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World Water Day: initiatives by the textile and apparel industry

By Simone Preuss


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Clean water from the well. Credits: Martin J. Kielmann via Aid by Trade Foundation

Water is essential for life - for humans, animals and plants. However, one in four people in the world have no access to clean drinking water; many areas are drought-prone while others are wasting water. World Water Day on 22 March draws attention to these problems, but is also an opportunity for companies and organisations to highlight their efforts and initiatives. FashionUnited has put together a few.

Dockers supports drinking water supply

US clothing brand Dockers and the Philippine NGO Waves for Water provide clean water to people who have difficulty accessing water due to their isolated location or disasters, such as the earthquake in southern Turkey on 6 February 2023. Together, they have already helped more than 17,000 people. They have also installed water filtration systems in the Philippines and Ecuador, which prevent diseases and make life easier for residents.

Jeanologia pushes for cooperation

Spanish jeans tech company Jeanologia has been campaigning for saving water in the textile and clothing industry for three decades and initially swam against the tide, but the movement has since garnered support. The company calculated that the technologies it developed saved the planet 20,265,581 cubic metres of polluted water in 2023, which is equivalent to the consumption of a city the size of Brussels or more than 1,200,000 Olympic swimming pools. In addition, 97,895,304 kilograms of CO2 emissions were saved, which is equivalent to the amount of carbon absorbed by a forest of 9,800,000 trees.

“The global context urges us to unite and accelerate action, and on a date as significant as World Water Day, we want to offer our example as inspiration and invite other companies to join our Mission Zero,” comments Jeanologia founder and CEO Enrique Silla, urging for the industry’s complete dehydration and detoxification.

Linus sandal leaves only a small footprint

Brazilian fashion tech company Linus has developed a vegan plastic sandal whose production process is based on a closed-loop recycling system. It is made entirely from recyclable, micro-expanded PVC and consists of 70 percent renewable sources. The label is made of paper, which is attached to the sandals with a sisal cord, and they are packed in cardboard boxes, eliminating all carbon emissions.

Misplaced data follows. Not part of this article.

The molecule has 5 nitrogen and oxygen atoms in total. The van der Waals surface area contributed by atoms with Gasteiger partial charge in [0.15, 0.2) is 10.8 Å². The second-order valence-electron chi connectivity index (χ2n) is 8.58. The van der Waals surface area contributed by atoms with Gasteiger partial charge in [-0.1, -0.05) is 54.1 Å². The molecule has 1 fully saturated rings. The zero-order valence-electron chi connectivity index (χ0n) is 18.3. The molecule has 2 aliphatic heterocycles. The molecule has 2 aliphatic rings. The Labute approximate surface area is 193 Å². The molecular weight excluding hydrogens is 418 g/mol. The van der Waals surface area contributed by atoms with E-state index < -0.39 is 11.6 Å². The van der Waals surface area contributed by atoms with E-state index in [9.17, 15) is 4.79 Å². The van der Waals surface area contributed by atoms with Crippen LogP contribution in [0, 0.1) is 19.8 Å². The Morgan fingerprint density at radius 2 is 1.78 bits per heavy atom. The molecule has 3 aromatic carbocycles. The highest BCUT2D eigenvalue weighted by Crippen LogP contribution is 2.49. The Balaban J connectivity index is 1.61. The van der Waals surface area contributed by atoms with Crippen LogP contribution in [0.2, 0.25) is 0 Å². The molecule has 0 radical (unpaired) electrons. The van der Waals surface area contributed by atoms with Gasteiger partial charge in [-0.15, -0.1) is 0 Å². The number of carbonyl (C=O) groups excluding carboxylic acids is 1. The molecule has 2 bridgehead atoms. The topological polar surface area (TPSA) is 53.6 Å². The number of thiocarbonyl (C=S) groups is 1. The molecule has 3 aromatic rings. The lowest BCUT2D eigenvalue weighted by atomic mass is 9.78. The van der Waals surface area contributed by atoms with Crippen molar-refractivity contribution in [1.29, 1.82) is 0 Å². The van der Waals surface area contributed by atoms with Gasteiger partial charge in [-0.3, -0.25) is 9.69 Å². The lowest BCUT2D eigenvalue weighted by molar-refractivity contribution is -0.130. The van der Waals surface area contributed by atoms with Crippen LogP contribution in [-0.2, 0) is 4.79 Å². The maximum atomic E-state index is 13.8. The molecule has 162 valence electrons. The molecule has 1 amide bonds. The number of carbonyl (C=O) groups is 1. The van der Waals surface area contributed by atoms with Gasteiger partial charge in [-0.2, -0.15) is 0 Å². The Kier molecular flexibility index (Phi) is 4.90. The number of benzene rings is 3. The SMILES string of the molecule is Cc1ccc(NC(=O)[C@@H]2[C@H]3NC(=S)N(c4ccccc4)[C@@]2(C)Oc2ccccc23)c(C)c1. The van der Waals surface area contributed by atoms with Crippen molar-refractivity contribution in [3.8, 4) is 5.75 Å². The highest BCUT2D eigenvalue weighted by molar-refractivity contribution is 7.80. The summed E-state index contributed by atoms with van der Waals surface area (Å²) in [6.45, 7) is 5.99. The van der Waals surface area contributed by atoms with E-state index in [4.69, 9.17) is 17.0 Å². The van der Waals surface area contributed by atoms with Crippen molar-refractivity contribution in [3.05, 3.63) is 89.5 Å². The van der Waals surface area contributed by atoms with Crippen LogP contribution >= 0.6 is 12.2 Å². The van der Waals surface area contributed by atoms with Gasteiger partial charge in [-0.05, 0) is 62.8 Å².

“The use of water in the production of Linus is based on reuse and works in a closed system: the water used leaves the cooling tower, passes through the machines and then returns to the tower. And so the process is repeated throughout production,” explains Linus founder Isabela Chusid.

As the sandal is made from a single material, it is also 100 percent recyclable and can be disposed of with plastic waste. The brand collects sandals that are no longer used and disposes of them properly. “We have production waste that is reintegrated into the process, and each new Linus contains up to 20 percent recycled sandals,” says Chusid.

Marie-Stella-Maris donates to water projects

Amsterdam-based lifestyle brand Marie-Stella-Maris will donate more than 420,000 euros that it has collected throughout the year as a fixed contribution from the sale of each product, thus contributing to its mission “Access to clean water for all”.

It is also celebrating World Water Day with a special collaboration with art photographer Mous Lamrabat, who visited one of the water projects supported by the Marie Stella Maris Foundation in Kenya and captured his impressions in a series of photographs. Limited edition art posters from the series are available for 100 euros each from the brand’s web shop and own retail stores. All profits from the sale go back to the foundation.

Girl with clean drinking water. Credits: Lifestraw / Chris Brinlee

The Period Company focusses on education

Clean water is not only important for drinking, but also for cleansing the body to prevent infections and diseases. The Period Company from Singapore, together with water filter provider LifeStraw, offers sustainable menstrual products and comprehensive reproductive health education for girls around the world. In 2023, 1,756 adolescents in western Kenya have already been reached with washable period underwear and ongoing training and education.

Aid by Trade Foundation promotes water management

With its Cotton made in Africa (CmiA) standard, the Aid by Trade Foundation (AbTF) is committed to ensuring fairer access to clean drinking water and protecting this valuable resource. It therefore supports the construction of water, sanitation and hygiene projects in cotton growing regions. By the end of 2023, 142 wells and 478 latrines had already been built together with partner companies as part of these projects.

In Uganda, AbTF also worked with the Good Textiles Foundation and the cotton company MMP Agro to build bio-sand filters that purify water from existing sources in an uncomplicated and cost-effective manner. In total, around 1,000 CmiA farmers and around 10,000 other villagers benefit from the 1,000 organic sand filters, which have a lifespan of at least 15 years.

In addition, knowledge is imparted in training courses and practical measures for improved water management in cotton cultivation and daily life are offered. The Aid by Trade Foundation has developed specific, illustrated teaching materials with partners.

“Water scarcity is an existential threat to people in the cotton growing regions,” emphasises Tina Stridde, managing director of the Aid by Trade Foundation. “Climate change is threatening drinking water reserves and agriculture. It is therefore becoming increasingly important to teach smallholder farmers how to use this valuable resource consciously and sustainably.”

Aid by Trade Foundation